The Construction of Functional Identities in Forensic Interviews with Children
AdvisorPhilips, Susan U.
Waugh, Linda R.
Committee ChairPhilips, Susan U.
Waugh, Linda R.
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PublisherThe University of Arizona.
RightsCopyright © is held by the author. Digital access to this material is made possible by the University Libraries, University of Arizona. Further transmission, reproduction or presentation (such as public display or performance) of protected items is prohibited except with permission of the author.
AbstractThis study focuses on the functional identities of legal witness, legal victim, and legal perpetrator and their co-construction in the forensic interviews that take place after allegations of child sexual abuse have been made. I argue that while these are inter-related identities, the focus of their constitution and the direction of their constructional dependencies is determined by the event context. Nineteen transcripts of forensic interviews involving children ages 3 to 12 were collected during a three-month period at a children's center in a western state.Legal witness as an identity of performance, is constituted in performance. Interview processes socialize children to these performances. Ritualized sequences within interviews also provide evidence that children have the qualities required of a legal witness. Children are constructed as legal victims in interview processes that establish they have been acted upon according to specific actions defined in the law. This mutually constitutes the legal perpetrator. Children, however, resist both interpellation as a legal victim and elements of the process of the interview affecting how they are perceived as legal witnesses. Analysis also reveals that the purpose of the interview within the extended legal process inherently shapes the accounts and narratives that are co-produced.The addition of a third interview participant is also considered. Second interviewers provided a complex co-construction process that can support the constitution of the legal witness identity. Relatives of the child also provide a complex process. If they are perceived as co-authoring the narratives or accounts, however, they may negatively affect the legal witness identity. The addition of an interpreter can facilitate the child's co-construction as a legal witness. As pre-trial events, forensic interviews are not subject to trial requirements for trained interpreters. In the case considered here, the untrained interpreter produced language that was less precise, more personal, and had the potential to affect the legal implication of questions.Finally, I discuss the therapeutic, theoretical, and the social, cultural, and political implications of the study.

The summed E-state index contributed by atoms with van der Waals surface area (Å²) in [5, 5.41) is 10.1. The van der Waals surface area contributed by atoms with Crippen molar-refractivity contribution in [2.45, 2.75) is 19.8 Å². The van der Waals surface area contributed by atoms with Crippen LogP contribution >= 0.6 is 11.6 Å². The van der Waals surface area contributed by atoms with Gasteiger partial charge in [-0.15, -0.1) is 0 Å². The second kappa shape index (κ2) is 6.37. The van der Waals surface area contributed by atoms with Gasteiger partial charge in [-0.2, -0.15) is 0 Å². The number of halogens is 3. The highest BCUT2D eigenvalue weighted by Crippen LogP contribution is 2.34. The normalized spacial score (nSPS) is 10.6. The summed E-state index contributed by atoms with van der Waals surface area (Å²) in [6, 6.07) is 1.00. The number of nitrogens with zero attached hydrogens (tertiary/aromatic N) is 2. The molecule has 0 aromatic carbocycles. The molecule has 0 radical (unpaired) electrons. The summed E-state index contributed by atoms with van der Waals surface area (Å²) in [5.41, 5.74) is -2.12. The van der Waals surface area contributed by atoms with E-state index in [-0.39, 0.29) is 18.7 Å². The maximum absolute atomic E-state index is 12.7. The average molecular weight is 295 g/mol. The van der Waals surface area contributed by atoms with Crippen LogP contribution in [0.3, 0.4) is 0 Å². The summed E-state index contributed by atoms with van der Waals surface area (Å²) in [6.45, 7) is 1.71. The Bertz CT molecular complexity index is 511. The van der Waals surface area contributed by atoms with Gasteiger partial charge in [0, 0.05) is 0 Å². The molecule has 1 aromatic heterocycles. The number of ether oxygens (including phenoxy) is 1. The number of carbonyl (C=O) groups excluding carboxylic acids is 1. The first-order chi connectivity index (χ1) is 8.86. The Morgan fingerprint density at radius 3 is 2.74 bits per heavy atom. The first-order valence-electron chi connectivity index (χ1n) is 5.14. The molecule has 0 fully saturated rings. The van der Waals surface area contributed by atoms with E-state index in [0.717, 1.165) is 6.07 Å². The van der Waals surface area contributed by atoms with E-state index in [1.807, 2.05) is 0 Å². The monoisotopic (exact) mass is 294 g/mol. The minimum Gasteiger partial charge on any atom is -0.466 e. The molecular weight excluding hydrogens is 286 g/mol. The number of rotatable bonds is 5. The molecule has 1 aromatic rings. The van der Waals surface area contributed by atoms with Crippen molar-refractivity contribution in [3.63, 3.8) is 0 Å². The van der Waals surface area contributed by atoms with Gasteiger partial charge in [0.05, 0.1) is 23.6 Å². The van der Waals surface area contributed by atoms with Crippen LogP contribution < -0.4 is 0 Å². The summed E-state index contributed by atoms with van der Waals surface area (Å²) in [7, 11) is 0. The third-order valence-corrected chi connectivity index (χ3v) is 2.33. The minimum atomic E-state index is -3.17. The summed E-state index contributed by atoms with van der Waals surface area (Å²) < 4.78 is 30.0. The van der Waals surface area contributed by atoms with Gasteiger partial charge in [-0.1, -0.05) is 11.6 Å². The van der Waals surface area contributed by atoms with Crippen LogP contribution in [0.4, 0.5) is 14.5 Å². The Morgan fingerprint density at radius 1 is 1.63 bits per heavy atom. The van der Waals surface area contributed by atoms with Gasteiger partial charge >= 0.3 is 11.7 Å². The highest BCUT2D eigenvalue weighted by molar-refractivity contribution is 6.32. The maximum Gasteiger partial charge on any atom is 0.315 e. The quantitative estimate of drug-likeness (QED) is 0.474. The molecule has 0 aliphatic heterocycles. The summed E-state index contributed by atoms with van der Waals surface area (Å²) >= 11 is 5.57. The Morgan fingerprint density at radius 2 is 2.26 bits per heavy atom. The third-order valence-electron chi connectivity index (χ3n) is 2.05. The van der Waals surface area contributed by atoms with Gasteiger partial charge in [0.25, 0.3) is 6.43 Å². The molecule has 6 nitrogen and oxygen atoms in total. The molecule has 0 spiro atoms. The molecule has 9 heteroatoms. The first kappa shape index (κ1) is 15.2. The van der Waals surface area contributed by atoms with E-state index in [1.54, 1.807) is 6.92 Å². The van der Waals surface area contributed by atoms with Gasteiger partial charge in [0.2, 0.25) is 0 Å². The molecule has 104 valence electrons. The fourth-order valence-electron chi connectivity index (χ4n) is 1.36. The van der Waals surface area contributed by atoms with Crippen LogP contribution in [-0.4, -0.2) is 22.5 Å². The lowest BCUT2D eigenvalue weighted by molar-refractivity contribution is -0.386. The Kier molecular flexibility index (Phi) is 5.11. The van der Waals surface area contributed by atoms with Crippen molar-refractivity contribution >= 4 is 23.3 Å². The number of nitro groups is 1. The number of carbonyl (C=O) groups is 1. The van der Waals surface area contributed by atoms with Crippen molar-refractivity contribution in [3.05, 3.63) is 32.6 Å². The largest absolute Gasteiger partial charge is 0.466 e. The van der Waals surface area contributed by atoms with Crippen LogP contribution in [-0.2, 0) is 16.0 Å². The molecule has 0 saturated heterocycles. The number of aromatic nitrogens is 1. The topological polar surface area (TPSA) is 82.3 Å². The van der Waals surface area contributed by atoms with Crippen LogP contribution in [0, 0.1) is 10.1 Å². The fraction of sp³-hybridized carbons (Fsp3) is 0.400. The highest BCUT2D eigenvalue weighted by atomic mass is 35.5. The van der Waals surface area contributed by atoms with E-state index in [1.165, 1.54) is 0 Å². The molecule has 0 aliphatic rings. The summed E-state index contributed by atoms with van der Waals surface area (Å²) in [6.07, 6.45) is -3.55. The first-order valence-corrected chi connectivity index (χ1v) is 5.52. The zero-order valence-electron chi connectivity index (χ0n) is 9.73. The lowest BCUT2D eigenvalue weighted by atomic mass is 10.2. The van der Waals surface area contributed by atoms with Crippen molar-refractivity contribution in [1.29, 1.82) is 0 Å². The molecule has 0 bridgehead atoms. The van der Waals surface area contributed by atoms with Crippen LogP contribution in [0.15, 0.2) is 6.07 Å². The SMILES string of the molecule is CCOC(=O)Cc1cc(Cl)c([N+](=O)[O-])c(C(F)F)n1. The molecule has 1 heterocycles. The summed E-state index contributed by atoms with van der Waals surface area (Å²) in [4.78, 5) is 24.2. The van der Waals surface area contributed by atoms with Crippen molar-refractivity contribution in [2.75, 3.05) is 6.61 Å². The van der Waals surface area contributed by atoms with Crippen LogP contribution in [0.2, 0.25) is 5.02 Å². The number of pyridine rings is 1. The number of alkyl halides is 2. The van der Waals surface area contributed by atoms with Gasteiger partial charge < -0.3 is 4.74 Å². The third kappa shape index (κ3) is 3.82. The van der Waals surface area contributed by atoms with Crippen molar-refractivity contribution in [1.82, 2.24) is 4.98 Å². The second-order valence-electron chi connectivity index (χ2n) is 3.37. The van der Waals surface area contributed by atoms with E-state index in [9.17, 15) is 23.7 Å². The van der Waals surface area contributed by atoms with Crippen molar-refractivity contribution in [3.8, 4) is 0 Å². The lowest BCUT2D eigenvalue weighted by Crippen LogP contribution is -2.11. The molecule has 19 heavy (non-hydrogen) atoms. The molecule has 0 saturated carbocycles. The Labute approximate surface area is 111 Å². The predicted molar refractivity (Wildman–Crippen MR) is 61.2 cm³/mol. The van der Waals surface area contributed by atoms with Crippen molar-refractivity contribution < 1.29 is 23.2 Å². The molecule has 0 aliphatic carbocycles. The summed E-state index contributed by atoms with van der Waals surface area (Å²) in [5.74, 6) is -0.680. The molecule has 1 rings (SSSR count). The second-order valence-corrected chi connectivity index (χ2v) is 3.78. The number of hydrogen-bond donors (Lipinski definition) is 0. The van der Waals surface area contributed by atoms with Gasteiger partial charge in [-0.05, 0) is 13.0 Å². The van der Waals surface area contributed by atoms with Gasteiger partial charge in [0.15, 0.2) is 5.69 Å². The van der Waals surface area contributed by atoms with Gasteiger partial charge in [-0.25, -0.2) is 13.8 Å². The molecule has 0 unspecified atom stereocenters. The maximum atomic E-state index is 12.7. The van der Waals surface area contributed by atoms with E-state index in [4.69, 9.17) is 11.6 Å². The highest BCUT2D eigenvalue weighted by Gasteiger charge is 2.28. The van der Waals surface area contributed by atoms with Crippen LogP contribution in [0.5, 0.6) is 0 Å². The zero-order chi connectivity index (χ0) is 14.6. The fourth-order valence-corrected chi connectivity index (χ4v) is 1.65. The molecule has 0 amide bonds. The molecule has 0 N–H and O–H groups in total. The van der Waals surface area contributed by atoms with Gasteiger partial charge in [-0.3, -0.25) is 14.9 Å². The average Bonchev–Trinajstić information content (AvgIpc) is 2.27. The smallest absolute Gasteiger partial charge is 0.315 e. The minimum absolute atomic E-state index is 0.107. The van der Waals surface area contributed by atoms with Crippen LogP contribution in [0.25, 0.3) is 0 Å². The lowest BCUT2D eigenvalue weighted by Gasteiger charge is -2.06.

Degree ProgramSecond Language Acquisition & Teaching